The trial was conducted in a naturalistic setting and embedded into a student counseling service with early engagement from the therapeutic team. The design of the trial and subsequent intervention was developed with high stakeholder engagement from across the higher education counseling sector including service users, providers, and experts in the field of trial design. This collaborative approach aimed to minimize service disruption, optimize acceptability, and streamline the recruitment capacity of the service. Recruitment mirrored routine practice as far as possible in that therapist availability to take on new clients was a key factor. Recruitment delays were anticipated because of the reliance on therapist availability, but further delays were introduced from breaks in staff contracts and therapists managing full caseloads.

    A challenge of embedding a trial into practice is implementing the additional research requirements without negatively impacting the service. Randomization was a concern for this reason, and identifying randomization acceptability can help to alleviate disruption. Only one participant reported that they would have withdrawn if they had been randomized to the alternative condition, suggesting that randomization would be acceptable in a fully powered trial. While client preferences did not impact participation, evidence suggests that discussing and measuring client preference is associated with higher treatment satisfaction, engagement, and clinical outcomes [43]. Clients perceiving desirable components in both conditions also highlights a benefit of using active control groups compared with traditional wait-list control groups. This design choice is particularly relevant for the student counseling context as research suggests that comparing an active treatment against a wait-list control group is not an accurate comparison when testing short-term psychotherapy for depression or social anxiety [44].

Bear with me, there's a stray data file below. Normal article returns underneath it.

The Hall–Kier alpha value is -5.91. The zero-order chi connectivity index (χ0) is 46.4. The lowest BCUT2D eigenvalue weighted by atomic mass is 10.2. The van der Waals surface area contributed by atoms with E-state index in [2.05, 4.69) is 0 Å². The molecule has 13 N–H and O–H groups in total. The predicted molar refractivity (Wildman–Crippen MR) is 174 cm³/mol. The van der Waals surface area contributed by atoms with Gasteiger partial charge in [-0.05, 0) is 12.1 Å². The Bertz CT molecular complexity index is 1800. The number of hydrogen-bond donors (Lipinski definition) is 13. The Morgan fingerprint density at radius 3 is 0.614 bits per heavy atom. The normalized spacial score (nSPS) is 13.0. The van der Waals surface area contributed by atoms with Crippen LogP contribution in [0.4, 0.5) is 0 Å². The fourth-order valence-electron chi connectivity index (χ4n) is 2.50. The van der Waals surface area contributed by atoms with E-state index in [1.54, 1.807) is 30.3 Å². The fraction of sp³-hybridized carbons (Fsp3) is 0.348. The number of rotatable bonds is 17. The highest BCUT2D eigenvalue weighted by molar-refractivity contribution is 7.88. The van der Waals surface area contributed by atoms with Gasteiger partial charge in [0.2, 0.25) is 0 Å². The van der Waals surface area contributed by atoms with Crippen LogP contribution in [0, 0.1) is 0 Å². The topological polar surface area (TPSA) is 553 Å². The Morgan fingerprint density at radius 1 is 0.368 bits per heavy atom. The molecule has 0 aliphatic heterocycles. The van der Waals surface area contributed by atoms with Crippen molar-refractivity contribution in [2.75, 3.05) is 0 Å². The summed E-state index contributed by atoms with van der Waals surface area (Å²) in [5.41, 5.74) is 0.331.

Secondary Feasibility Outcomes